I’ve tried different ways of making money, but I’ve never succeeded until I realized a very significant fact: money should come as a by-product of the actions that I truly enjoy instead of the other way around. In other words, I should decide what I enjoy and leverage that by adding value to others, who, in turn, will compensate me with pieces of paper called money. Money should be the means to an end, not the end in itself.
The reverse is chasing money just for the sake of chasing money, similar to how a donkey chases a carrot. Money, after all, is nothing more than just a piece of paper. It doesn’t mean much by itself. It also doesn’t mean much if you’re spending as much as you’re earning (or even more by borrowing on your credit cards). If you decide the whole point of your life is to chase these pieces of paper, then, do you think you’ll have a fulfilling life? Probably not.
The only certain outcome is that you might have more of these pieces of paper than someone else, such as a friend or a colleague. But then again, more is a relative term; there will be always someone else who’ll always have more than you, no matter how you much you work. But, in the process of chasing money, what have you really accomplished by swapping your time and energy for pieces of paper? Nothing — except swapping your time and energy for pieces of paper.
Your mission, should you accept it, is to structure your life so the act of earning money becomes a direct (or, likely, indirect) by-product of things the things you truly enjoy. The act of earning money must evolve from your personal economy. That means you should never try to compromise your lifestyle by exclusively focusing on stockpiling money. If you don’t enjoy doing something, there’s no reason to dedicate your life to it even if you’re promised shiny dollar bills or stock options.
Everything starts with your individual goals and desires. Start with deciding what kind of life you want to live. What’s important to you? What are your passions? What are your interests? What do you enjoy doing? Do you want to work for someone else 9-5 like a screw in the machine or do you want to venture and carve your own path (and wealth)?
I have one crucial criterion when it comes to having a balanced lifestyle: whatever I do it must be because it’s something I desire to do; it should naturally evolve from my ambitions.
Here’s what I like: writing, reading interesting books, traveling, spending time with quality women, and working with software. These are all the way that I can express myself. These represent my domain of knowledge and experience. These are all the way I can add value. These are my exports in my personal economy.
Let’s examine something I’m doing right this second: writing. I enjoy writing and have enjoyed it for a long time. My love for writing has allowed me to constantly write posts for this blog even though there’re no economic incentives. I don’t make a cent of this blog, but I keep doing it because I genuinely enjoy sharing my thoughts with my fans. Most blogs fail because people start them for the wrong reasons (and eventually realize that they don’t like writing at all). It certainly doesn’t make much sense to start a blog if you don’t enjoy writing.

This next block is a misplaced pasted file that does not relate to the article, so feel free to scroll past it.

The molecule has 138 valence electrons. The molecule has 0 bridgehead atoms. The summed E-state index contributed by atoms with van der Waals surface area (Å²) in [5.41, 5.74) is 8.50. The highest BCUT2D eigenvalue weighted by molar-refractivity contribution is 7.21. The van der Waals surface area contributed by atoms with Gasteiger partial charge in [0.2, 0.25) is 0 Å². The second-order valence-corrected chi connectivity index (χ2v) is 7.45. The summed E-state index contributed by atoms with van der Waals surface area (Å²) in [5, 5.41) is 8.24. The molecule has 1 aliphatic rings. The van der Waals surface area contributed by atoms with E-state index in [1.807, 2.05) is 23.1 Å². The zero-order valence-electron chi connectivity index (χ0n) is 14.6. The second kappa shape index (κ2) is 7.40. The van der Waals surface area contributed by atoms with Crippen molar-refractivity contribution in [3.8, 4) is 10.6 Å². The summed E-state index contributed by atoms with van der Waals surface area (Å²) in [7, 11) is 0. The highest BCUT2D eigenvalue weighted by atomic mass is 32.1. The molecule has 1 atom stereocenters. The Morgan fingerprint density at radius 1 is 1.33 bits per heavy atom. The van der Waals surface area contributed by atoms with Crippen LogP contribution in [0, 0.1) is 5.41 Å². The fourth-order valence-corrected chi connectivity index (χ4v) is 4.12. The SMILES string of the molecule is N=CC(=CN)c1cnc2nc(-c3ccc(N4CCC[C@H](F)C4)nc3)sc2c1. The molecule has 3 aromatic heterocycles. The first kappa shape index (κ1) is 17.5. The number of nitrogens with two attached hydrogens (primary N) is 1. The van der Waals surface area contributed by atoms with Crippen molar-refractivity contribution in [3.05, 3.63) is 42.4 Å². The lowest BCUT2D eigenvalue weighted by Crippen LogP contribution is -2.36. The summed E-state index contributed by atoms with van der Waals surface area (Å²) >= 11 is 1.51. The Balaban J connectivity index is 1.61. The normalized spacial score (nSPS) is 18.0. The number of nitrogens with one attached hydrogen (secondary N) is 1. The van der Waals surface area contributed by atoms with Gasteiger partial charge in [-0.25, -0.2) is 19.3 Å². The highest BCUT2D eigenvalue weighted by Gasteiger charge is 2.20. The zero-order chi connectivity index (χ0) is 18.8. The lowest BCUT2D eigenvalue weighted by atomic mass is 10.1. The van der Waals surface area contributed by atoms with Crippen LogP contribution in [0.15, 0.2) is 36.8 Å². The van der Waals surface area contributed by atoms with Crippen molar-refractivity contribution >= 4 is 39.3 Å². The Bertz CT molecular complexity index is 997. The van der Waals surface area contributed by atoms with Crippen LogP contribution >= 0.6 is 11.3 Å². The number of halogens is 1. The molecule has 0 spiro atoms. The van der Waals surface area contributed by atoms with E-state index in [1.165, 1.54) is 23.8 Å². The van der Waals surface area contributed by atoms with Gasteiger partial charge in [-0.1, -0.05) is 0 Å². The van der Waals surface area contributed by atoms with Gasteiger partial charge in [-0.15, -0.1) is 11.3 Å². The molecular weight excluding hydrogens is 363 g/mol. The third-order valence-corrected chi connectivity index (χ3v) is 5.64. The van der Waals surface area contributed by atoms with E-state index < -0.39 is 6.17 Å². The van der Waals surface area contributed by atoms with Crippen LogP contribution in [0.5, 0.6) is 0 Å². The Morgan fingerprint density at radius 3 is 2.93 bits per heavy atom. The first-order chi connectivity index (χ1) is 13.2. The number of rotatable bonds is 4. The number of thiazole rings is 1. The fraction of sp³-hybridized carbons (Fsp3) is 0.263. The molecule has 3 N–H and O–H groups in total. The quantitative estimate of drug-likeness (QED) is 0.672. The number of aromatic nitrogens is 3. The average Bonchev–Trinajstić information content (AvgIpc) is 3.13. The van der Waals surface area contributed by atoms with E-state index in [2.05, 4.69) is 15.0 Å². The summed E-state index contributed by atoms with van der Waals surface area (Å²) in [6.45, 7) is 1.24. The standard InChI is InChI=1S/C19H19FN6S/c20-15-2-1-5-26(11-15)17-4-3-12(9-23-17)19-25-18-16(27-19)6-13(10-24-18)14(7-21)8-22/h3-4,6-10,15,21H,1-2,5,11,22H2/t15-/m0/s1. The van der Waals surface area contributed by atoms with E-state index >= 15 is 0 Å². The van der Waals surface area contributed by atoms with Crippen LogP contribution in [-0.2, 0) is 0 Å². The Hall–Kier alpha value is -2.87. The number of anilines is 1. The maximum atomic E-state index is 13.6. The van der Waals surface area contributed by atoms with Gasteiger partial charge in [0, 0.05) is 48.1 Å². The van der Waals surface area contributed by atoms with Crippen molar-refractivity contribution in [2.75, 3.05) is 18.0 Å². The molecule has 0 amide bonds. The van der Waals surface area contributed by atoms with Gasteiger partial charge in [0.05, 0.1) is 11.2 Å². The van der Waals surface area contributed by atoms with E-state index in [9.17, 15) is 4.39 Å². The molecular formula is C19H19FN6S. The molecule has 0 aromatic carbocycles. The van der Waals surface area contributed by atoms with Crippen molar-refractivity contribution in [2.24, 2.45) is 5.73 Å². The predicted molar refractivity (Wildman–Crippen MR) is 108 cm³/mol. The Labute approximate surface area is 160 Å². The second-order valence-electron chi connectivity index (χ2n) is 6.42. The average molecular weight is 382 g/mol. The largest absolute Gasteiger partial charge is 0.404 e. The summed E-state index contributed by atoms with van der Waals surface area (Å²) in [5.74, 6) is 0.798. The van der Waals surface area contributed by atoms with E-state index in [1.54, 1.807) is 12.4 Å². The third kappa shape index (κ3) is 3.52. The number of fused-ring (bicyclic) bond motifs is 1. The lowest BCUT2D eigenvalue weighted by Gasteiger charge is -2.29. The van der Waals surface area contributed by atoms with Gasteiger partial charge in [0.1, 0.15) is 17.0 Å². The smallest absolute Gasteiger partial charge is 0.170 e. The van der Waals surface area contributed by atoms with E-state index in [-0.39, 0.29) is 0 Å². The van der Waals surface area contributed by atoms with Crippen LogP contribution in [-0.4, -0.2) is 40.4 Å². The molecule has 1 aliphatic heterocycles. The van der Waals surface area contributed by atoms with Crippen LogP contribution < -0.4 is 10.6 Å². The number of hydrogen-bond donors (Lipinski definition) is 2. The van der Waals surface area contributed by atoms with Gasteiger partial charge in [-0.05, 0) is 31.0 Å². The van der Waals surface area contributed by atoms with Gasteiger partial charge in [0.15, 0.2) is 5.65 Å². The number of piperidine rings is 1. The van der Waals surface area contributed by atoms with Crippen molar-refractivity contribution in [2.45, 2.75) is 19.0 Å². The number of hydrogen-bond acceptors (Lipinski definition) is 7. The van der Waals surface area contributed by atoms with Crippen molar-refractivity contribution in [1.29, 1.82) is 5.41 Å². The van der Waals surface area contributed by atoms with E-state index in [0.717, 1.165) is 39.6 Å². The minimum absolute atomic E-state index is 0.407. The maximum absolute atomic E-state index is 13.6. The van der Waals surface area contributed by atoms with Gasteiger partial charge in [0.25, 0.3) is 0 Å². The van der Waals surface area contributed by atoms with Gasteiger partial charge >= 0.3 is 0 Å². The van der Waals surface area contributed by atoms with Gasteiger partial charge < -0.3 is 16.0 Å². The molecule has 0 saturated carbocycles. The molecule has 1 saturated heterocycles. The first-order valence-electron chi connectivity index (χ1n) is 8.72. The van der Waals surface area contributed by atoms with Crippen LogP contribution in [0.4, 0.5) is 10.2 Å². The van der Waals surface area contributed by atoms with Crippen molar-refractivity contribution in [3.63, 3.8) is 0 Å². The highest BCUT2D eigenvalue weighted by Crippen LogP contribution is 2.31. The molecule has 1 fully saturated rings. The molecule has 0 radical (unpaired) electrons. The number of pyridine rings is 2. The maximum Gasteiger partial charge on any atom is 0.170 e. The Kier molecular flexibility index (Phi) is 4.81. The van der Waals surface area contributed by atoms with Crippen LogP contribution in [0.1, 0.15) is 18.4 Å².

Did I mention green pieces of paper, aka money, anywhere? Nope. But because we live in a capitalistic, not communistic, society, money is a way for someone to compensate someone else for adding value to their lives. To me, receiving money doesn’t excite me. What excites me is that whatever I’m doing is in some way, shape or form contributing to someone else’s economy. Money is proof of that. That’s important.
Carving your own path will unavoidably mean a change in your lifestyle. When I quit my 9-5 job, my income predictably nose-dived from a lavish six figure salary to zero. It happened literally overnight. Although I had savings, I was still alarmed as to how I will keep spending money without it being replenished by my employer.
The transition ended up being much smoother than I thought. One of the first things I did was carefully analyze and manage my expenses. I rented a cheap apartment in a working class neighborhood. I rarely bought new clothes. I stopped going out to fancy venues and started frequenting local bars. I stopped indulging in conspicuous consumption.
Ultimately, after trying my hand at various projects, I realized that with proper determination, one could make money doing pretty much anything. We live in a consumer society so people will buy what you’re selling if they find something helpful to whatever problem they’re having. That means if you can make something that someone else wants, you will be rewarded with it in various ways, most likely with pieces of paper called money.
The most important thing is to never make obtaining pieces of paper the priority and the ultimate goal. No piece of paper should be worth your hard-earned sweat and time. Instead, work your way from the other direction and let money find you. Decide what you enjoy doing. Decide where your interests lie. Decide what kind of value you can add to other people. Decide what kind of legacy you want to leave on the world. Then start doing that. Money, like a finely calibrated magnet that’s constantly chasing value, will find its way into your pockets one way or another.
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